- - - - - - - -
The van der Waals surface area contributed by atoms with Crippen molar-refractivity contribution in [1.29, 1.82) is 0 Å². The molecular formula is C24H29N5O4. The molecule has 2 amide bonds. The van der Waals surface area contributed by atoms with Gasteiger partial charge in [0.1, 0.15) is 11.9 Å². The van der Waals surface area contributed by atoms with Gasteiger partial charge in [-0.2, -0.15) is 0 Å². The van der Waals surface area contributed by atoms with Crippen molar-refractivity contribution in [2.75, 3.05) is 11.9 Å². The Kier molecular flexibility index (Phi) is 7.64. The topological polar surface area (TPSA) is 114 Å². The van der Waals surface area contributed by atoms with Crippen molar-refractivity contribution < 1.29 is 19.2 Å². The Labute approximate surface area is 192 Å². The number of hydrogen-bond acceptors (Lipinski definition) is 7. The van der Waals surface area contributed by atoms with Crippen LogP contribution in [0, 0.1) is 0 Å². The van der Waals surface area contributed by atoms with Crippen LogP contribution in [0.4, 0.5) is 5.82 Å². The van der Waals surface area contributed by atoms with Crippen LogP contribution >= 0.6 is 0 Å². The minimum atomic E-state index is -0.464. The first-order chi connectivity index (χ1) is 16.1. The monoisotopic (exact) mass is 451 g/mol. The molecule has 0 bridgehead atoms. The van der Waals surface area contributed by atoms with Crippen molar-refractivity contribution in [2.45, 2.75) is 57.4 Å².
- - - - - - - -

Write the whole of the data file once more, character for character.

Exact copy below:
The van der Waals surface area contributed by atoms with Crippen molar-refractivity contribution in [1.29, 1.82) is 0 Å². The molecular formula is C24H29N5O4. The molecule has 2 amide bonds. The van der Waals surface area contributed by atoms with Gasteiger partial charge in [0.1, 0.15) is 11.9 Å². The van der Waals surface area contributed by atoms with Gasteiger partial charge in [-0.2, -0.15) is 0 Å². The van der Waals surface area contributed by atoms with Crippen molar-refractivity contribution in [2.75, 3.05) is 11.9 Å². The Kier molecular flexibility index (Phi) is 7.64. The topological polar surface area (TPSA) is 114 Å². The van der Waals surface area contributed by atoms with Crippen molar-refractivity contribution < 1.29 is 19.2 Å². The Labute approximate surface area is 192 Å². The number of hydrogen-bond acceptors (Lipinski definition) is 7. The van der Waals surface area contributed by atoms with Crippen LogP contribution in [0, 0.1) is 0 Å². The van der Waals surface area contributed by atoms with Crippen LogP contribution in [0.4, 0.5) is 5.82 Å². The van der Waals surface area contributed by atoms with Crippen LogP contribution >= 0.6 is 0 Å². The minimum atomic E-state index is -0.464. The first-order chi connectivity index (χ1) is 16.1. The monoisotopic (exact) mass is 451 g/mol. The molecule has 0 bridgehead atoms. The van der Waals surface area contributed by atoms with Crippen molar-refractivity contribution in [2.45, 2.75) is 57.4 Å².